Russia says Czechia sent Moroccan-owned tanks to Ukraine without its consent

The Czech Foreign Ministry and a Czech arms company call the Russian account of events disinformation.


Written by ČTK Published on 18.04.2023 09:39:00 (updated on 18.04.2023) Reading time: 2 minutes

The Czech Republic seized Moroccan-owned tanks that were upgraded in its territory and transferred them to Ukraine, according to Russian Foreign Ministry spokeswoman Maria Zakharova, whose comments were reported by Russian news agency TASS.

Czech Foreign Ministry spokesman Daniel Drake disputed the account. "We regret to see that the Russian Foreign Ministry has become a ministry of lies and war," Drake told ČTK.

Zakharova tried to link the transfer to World War II. "We consider this egregious case to be yet further evidence of the hostile anti-Russian course pursued by the Czech authorities, within the framework of which Prague does not hesitate to stoop to violating fundamental provisions of international law regulating arms trade, and to seize the property of others," she said.

"We observe with regret that the sad experience of World War II is being repeated, when Czech enterprises, being a part of the military-industrial complex of Nazi Germany, indefatigably supplied the Third Reich with armaments for prosecuting its war against the Soviet Union," she added.

"It looks like the current leadership of the Czech Republic has learned nothing from history, as they have eagerly turned their country into one of the primary sites for the production, repair, and modernization of military equipment to be sent to Kyiv's neo-Nazi regime," she said.

Zakharova said the goals of the collective West seemed clear: help drag the conflict in Ukraine on and inflict maximum damage on Russia, even if it means fighting "to the last Ukrainian."

The Russian spokeswoman said that even before the outbreak of the conflict, Morocco concluded a contract with the Czech company Excalibur Army for the modernization of 130 T-72B tanks, which Morocco bought in Belarus at the turn of the century.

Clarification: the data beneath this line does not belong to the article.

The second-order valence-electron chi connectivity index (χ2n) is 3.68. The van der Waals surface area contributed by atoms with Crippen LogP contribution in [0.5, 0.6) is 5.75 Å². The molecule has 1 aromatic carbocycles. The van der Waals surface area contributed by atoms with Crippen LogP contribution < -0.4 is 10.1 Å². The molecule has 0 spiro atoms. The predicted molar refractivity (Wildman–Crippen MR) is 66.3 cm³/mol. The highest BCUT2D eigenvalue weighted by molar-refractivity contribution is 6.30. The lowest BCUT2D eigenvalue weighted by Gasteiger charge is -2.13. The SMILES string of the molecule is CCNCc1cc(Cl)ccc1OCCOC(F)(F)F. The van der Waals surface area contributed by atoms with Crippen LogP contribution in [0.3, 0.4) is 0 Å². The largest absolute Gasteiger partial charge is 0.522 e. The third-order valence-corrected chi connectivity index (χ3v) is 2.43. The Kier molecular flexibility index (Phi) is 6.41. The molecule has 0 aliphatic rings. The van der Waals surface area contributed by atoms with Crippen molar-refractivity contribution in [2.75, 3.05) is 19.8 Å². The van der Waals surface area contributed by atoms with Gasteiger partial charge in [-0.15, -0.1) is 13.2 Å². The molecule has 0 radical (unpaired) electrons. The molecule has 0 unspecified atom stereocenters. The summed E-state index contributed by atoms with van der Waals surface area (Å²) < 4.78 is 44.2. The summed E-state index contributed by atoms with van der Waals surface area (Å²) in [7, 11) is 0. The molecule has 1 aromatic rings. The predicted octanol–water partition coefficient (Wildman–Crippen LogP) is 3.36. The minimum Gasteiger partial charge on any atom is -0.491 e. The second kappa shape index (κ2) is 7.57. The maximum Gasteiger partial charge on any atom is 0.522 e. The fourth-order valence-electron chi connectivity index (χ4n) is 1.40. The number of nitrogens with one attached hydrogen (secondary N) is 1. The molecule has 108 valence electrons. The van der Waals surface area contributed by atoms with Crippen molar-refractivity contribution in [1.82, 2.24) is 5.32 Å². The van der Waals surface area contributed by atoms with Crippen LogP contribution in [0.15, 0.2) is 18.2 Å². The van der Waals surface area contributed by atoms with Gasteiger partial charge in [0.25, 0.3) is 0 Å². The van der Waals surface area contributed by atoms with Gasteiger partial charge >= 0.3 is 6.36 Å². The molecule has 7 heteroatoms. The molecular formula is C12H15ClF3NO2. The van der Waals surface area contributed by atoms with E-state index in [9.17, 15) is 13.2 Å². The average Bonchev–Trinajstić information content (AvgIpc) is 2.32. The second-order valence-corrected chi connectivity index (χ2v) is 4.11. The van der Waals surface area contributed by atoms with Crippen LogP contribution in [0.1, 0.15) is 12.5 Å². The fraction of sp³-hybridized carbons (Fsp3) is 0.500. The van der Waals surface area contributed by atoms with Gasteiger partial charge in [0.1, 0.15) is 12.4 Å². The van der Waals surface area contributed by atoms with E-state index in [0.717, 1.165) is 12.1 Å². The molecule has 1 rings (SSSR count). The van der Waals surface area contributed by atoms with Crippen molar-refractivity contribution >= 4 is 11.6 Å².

According to Zakharova, 56 tanks were returned to Morocco after modernization, and the Czech side "de facto expropriated" the remaining 74 tanks in order to hand them over to Ukraine. The Moroccans "were faced with a fait accompli." 

This also made them, in the eyes of the Belarusians, guilty of non-compliance with the obligation not to transfer the tanks to a third party without the consent of the supplier.

"It makes no sense to comment on disinformation," Excalibur Army spokesman Andrej Čírtek told ČTK.

The attempt to link the transfer to World War II fits in with Russia's narrative of why it started the war in Ukraine. Russia says its military operation in Ukraine was necessary to "denazify" the country. Ukraine and the West consider the Russian invasion an unprovoked aggression.

It is estimated that the fighting claimed the lives of tens of thousands of soldiers and thousands of civilians and forced millions of people out of their homes.

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